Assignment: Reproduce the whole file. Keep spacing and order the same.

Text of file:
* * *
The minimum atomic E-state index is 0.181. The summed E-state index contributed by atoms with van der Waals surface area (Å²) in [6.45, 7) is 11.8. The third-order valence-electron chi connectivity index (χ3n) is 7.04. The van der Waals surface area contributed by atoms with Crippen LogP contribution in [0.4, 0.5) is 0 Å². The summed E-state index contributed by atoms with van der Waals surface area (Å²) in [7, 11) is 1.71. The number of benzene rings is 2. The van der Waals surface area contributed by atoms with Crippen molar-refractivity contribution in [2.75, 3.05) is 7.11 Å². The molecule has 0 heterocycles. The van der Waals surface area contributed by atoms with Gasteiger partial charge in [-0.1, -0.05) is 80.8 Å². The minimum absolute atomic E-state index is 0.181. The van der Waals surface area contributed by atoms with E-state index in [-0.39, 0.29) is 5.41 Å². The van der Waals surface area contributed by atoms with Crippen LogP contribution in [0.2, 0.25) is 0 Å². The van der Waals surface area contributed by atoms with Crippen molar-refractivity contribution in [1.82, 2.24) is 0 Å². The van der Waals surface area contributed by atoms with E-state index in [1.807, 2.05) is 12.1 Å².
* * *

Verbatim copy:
The minimum atomic E-state index is 0.181. The summed E-state index contributed by atoms with van der Waals surface area (Å²) in [6.45, 7) is 11.8. The third-order valence-electron chi connectivity index (χ3n) is 7.04. The van der Waals surface area contributed by atoms with Crippen LogP contribution in [0.4, 0.5) is 0 Å². The summed E-state index contributed by atoms with van der Waals surface area (Å²) in [7, 11) is 1.71. The number of benzene rings is 2. The van der Waals surface area contributed by atoms with Crippen molar-refractivity contribution in [2.75, 3.05) is 7.11 Å². The molecule has 0 heterocycles. The van der Waals surface area contributed by atoms with Gasteiger partial charge in [-0.1, -0.05) is 80.8 Å². The minimum absolute atomic E-state index is 0.181. The van der Waals surface area contributed by atoms with E-state index in [-0.39, 0.29) is 5.41 Å². The van der Waals surface area contributed by atoms with Crippen LogP contribution in [0.2, 0.25) is 0 Å². The van der Waals surface area contributed by atoms with Crippen molar-refractivity contribution in [1.82, 2.24) is 0 Å². The van der Waals surface area contributed by atoms with E-state index in [1.807, 2.05) is 12.1 Å².